The developmental editor enters when a MS has not yet been fully developed. Think of a MS evaluation as a 5K run and a developmental edit as a marathon. Not only does the editor write a detailed editorial letter of ten to twenty pages, but they also provide page-by-page commentary in the text. At this stage, an editor might also create a book map or outline, to represent the book’s contents.

Developmental Editor: Rewards and Challenges. Developmental editors are in on the creative process, now with a focus on shaping the content, organization, plot, and characters of the book. Like book coach, the pay is often higher than for other editorial roles. A challenge is staying with the author’s message and story and not going off on a tangent with your own ideas. Knowing your boundaries and being comfortable with querying the author frequently are two much needed people skills for this role.

Language Edit: Later Stage

Role 5: Line Editor

A line editor scrutinizes every sentence in a MS to determine if it belongs, reads well, and is correct. The primary focus is on making words and sentences clear in meaning, and eliminating inconsistencies. The line editor also seeks to improve the author’s style by focusing on word choice, sentence structure, and the text’s “musicality.”

Line Editor: Rewards and Challenges. Here you are “polishing the gem” by using your skill with language to improve the message or story. A challenge is being accurate while bringing clarity and not misinterpreting the author.

Line editors attend to the paragraphs, sentences, and words of the manuscript, making the text more effective and interesting.

Role 6: Copyeditor

The copyeditor focuses on the mechanical side of editing, addressing grammar, spelling, and punctuation and using the Chicago Manual of Style as their guide. They also ensure consistency (are Jose’s eyes green on p. 14 and p. 214?) and sometimes perform a fact-check (is the Museum of Modern Art on W. 53rd Street?). Copyeditors also create style sheets.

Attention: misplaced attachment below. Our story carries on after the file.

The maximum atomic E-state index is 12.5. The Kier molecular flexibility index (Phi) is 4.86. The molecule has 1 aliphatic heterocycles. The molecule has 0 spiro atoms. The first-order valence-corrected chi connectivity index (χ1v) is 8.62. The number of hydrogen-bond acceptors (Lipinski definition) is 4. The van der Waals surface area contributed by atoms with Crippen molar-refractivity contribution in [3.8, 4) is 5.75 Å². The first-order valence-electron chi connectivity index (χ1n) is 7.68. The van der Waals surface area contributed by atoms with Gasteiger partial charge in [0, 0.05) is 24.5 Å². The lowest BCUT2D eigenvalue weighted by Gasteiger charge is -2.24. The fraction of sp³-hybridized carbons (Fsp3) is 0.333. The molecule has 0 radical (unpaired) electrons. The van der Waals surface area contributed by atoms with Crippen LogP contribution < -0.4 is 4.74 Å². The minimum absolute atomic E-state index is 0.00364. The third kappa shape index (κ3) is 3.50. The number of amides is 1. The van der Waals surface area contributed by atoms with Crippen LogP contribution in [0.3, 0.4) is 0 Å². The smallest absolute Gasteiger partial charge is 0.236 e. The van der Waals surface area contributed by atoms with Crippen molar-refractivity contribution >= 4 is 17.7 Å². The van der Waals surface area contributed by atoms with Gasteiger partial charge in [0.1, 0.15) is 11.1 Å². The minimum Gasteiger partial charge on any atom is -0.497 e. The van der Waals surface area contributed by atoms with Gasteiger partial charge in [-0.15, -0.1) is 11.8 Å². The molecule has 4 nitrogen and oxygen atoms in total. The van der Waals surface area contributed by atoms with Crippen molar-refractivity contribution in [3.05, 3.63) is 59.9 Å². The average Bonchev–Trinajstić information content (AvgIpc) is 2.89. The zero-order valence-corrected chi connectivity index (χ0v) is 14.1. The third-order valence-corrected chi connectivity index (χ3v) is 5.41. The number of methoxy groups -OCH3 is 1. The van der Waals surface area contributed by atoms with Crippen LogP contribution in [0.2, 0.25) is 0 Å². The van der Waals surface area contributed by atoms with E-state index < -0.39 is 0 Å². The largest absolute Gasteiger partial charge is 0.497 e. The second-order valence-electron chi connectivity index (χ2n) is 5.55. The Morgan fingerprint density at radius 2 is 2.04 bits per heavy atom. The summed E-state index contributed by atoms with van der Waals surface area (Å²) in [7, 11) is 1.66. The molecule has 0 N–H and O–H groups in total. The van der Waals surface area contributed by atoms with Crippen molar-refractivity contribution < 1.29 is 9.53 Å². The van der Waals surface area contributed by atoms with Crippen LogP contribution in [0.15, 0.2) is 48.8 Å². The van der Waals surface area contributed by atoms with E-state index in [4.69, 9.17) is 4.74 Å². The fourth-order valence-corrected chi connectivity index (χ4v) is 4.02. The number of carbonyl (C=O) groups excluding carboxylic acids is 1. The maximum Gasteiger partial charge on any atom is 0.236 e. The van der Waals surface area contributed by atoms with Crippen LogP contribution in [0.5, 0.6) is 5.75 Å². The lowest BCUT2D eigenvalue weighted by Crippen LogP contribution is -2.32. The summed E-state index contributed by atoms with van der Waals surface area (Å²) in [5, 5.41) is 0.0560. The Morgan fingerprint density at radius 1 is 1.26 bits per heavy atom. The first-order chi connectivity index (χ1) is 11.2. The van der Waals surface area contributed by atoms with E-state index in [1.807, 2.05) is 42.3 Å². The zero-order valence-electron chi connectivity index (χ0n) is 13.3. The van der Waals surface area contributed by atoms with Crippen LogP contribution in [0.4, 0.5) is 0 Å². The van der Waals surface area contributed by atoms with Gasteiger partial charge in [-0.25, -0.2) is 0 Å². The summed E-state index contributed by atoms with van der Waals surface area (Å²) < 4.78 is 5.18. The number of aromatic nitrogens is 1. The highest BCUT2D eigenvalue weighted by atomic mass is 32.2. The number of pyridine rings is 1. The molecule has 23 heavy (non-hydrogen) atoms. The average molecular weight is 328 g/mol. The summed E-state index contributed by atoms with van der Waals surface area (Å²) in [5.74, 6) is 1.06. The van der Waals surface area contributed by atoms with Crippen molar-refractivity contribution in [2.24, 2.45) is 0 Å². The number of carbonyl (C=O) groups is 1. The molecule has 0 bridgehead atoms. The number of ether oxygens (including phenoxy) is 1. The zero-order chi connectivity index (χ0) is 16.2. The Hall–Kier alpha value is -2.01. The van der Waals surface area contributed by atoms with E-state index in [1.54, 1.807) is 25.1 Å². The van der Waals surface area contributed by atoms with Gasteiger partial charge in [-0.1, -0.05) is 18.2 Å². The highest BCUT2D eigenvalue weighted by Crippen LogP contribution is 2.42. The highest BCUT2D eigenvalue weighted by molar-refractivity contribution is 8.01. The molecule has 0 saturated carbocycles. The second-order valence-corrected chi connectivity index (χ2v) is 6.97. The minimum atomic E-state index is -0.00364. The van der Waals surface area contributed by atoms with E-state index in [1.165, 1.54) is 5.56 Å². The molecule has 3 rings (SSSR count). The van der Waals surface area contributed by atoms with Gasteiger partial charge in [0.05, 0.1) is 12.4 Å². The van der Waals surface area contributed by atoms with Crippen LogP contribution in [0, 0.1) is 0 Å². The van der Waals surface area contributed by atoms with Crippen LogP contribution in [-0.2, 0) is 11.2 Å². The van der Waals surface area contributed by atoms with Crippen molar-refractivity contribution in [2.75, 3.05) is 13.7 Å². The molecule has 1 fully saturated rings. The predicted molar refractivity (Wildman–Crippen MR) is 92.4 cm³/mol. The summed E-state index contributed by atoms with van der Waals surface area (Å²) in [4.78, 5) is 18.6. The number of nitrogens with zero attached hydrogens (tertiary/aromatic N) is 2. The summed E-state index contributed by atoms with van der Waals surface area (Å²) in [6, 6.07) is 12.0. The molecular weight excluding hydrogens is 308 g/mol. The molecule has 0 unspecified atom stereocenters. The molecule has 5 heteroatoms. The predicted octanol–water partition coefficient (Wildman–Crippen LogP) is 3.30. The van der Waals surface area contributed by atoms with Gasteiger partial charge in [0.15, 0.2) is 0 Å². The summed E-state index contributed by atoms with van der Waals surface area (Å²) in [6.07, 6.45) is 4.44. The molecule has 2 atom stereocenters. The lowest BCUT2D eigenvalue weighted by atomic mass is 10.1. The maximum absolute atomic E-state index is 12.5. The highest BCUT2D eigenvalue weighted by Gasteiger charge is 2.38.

Copyeditor: Rewards and Challenges. If you have a head for grammar, punctuation, and spelling, copyediting can be a lot of fun. Of course, it’s not just applying rules; a good copyeditor applies the rules judiciously. A challenge is that it can be exhausting as your only job because it takes a lot of concentration.

Role 7: Proofreader

A proofreader’s work begins after a book has been copyedited, formatted in a book design program, and (in many cases) typeset for publication. Proofreaders give the typeset text a final line-by-line scan to catch major editorial errors, typos and misspellings, and formatting issues.

Proofreader: Rewards and Challenges. Proofreading can feel the most like reading for pleasure, especially if the book was well edited. A challenge is that you need to understand which errors to mark and which to leave alone, and that can be puzzling at first.

What Editorial Role Is Best for You?

Susannah and I specialize in different areas, each focusing on different roles. As a book coach, developmental editor, and line editor, I work in the content edit roles and language edit roles (but mostly content edit). Susannah is primarily a copyeditor and proofreader, so her work is on the language edit side.

To find out the best one for you, take our Editor Profile Quiz to determine which of the four editor profiles you most closely fit. From there, you can match up your profile to your ideal role or roles.

I hope you can now see that there’s a huge playing field for people who want to make a living as a freelance book editor. If some of the roles don’t line up with your skills and passions, perhaps others will.

Maybe you love to dissect storylines but don’t care for grammar? You might thrive as a developmental editor, or another role within the content edit side.

Or maybe you find typos and grammar errors all over the place but don’t feel qualified to wade into the waters of concept and story development? In that case, you could be an ideal copyeditor, or something else within the language edit.

If you’re interested in book editing but worried you don’t have what it takes, explore all the roles before closing the door on this rewarding career. A great way to dive in to the research process is with our free ebook, Begin Your Editing Journey: A Guide to the Best Resources for Aspiring Freelance Book Editors. Get the ebook here.

Get our free ebook to begin your research into the seven editorial roles.